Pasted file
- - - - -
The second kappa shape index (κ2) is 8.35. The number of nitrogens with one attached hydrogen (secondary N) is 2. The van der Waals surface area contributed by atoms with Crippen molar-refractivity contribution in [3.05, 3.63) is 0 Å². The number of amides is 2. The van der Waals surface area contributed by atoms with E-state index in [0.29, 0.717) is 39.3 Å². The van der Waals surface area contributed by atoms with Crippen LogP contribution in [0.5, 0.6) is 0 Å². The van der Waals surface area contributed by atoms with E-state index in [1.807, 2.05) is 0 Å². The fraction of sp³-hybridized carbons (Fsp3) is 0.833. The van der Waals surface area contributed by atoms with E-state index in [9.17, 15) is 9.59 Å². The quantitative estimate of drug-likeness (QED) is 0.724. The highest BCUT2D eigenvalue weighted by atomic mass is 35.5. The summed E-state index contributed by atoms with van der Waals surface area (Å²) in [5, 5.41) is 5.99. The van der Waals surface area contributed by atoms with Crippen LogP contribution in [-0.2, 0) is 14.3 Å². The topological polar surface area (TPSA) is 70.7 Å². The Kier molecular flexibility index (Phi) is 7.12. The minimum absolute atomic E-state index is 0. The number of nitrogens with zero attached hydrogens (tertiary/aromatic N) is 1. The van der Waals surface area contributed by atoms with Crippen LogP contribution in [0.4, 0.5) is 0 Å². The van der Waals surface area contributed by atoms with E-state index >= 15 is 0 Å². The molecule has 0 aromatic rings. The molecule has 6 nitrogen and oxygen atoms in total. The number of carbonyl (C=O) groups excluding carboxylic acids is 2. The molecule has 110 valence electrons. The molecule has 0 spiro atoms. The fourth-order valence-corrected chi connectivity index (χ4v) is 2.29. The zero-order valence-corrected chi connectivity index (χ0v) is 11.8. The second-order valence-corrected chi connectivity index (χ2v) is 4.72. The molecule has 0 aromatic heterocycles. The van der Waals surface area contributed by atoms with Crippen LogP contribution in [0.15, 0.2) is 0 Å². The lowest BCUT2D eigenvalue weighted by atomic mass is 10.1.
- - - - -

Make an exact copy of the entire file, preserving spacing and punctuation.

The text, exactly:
The second kappa shape index (κ2) is 8.35. The number of nitrogens with one attached hydrogen (secondary N) is 2. The van der Waals surface area contributed by atoms with Crippen molar-refractivity contribution in [3.05, 3.63) is 0 Å². The number of amides is 2. The van der Waals surface area contributed by atoms with E-state index in [0.29, 0.717) is 39.3 Å². The van der Waals surface area contributed by atoms with Crippen LogP contribution in [0.5, 0.6) is 0 Å². The van der Waals surface area contributed by atoms with E-state index in [1.807, 2.05) is 0 Å². The fraction of sp³-hybridized carbons (Fsp3) is 0.833. The van der Waals surface area contributed by atoms with E-state index in [9.17, 15) is 9.59 Å². The quantitative estimate of drug-likeness (QED) is 0.724. The highest BCUT2D eigenvalue weighted by atomic mass is 35.5. The summed E-state index contributed by atoms with van der Waals surface area (Å²) in [5, 5.41) is 5.99. The van der Waals surface area contributed by atoms with Crippen LogP contribution in [-0.2, 0) is 14.3 Å². The topological polar surface area (TPSA) is 70.7 Å². The Kier molecular flexibility index (Phi) is 7.12. The minimum absolute atomic E-state index is 0. The number of nitrogens with zero attached hydrogens (tertiary/aromatic N) is 1. The van der Waals surface area contributed by atoms with Crippen LogP contribution in [0.4, 0.5) is 0 Å². The van der Waals surface area contributed by atoms with E-state index >= 15 is 0 Å². The molecule has 0 aromatic rings. The molecule has 6 nitrogen and oxygen atoms in total. The number of carbonyl (C=O) groups excluding carboxylic acids is 2. The molecule has 110 valence electrons. The molecule has 0 spiro atoms. The fourth-order valence-corrected chi connectivity index (χ4v) is 2.29. The zero-order valence-corrected chi connectivity index (χ0v) is 11.8. The second-order valence-corrected chi connectivity index (χ2v) is 4.72. The molecule has 0 aromatic heterocycles. The van der Waals surface area contributed by atoms with Crippen LogP contribution in [0.15, 0.2) is 0 Å². The lowest BCUT2D eigenvalue weighted by atomic mass is 10.1.